Day of Transplant
(608) 265-1700 (clinic)
The Blood and Bone Marrow Transplant program at University of Wisconsin Hospital and Clinics in Madison, Wisconsin has served adult patients since 1981 and pediatric patients since 1982.
Your Transplant Day: Day Zero
Your transplant day, or Day Zero, usually comes one to two days after you complete the chemotherapy and/or radiation. The cells enter your blood through your IV, much like a blood transfusion, and will float into your bone marrow by themselves.
The cells "know" where they belong in the body. They move through the blood stream and settle into your bone marrow. This is where the infused cells will begin to grow and produce new red blood cells, white blood cells and platelets.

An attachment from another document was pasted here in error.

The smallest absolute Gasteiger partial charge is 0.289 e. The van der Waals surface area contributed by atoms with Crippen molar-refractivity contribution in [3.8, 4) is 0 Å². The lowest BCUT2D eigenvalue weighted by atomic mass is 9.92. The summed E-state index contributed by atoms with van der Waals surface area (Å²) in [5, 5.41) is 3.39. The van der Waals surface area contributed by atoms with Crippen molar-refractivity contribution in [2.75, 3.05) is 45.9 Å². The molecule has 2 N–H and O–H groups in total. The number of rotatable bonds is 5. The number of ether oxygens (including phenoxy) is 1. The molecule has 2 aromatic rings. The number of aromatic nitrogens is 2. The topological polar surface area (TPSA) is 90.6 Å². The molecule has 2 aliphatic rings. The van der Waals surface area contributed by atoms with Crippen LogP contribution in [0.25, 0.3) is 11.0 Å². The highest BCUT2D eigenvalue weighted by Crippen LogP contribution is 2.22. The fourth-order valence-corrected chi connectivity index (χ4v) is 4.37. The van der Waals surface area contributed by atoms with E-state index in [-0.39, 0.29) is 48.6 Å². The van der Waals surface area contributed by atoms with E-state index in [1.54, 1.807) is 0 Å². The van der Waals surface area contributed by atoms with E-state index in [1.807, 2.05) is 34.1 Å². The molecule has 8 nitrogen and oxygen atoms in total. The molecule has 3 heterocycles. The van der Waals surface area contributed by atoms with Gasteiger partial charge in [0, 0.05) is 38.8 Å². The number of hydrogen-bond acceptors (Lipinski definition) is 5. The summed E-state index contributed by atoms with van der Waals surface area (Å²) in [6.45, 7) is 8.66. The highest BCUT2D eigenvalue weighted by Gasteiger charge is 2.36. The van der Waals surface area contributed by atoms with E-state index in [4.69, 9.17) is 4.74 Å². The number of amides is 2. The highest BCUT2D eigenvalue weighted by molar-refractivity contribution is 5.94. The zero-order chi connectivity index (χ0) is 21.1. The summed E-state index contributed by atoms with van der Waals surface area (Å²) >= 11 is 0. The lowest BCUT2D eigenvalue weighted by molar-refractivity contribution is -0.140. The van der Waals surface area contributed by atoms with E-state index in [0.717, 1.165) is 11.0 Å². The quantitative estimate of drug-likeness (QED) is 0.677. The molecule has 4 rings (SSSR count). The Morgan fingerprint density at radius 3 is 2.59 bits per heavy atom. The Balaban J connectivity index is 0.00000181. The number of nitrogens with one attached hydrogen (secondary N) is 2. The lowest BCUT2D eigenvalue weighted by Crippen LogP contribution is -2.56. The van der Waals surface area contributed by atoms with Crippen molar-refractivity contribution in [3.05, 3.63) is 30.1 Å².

The Infusion Process
In autologous transplant, the infusion process takes about 15-30 minutes. In allogeneic transplant it can take about one hour, sometimes longer, depending on the volume of cells. The infusion does not hurt. A nurse will watch your blood pressure and pulse and watch for any reactions while you are getting your new cells.
Some symptoms you may have during the blood or marrow stem cell infusion are listed below. These symptoms are rare and mild.
- Feeling of short breath
- Chest pain or chest heaviness
- Nausea and vomiting
Engraftment is when the stem cells begin to grow in your body and start making blood cells. Engraftment is an important milestone in your progress. This most often occurs two to three weeks after the transplant day. Until your donated cells begin to engraft, you may receive red blood cell or platelet transfusions. You may also receive growth factors to help donated cells engraft more quickly.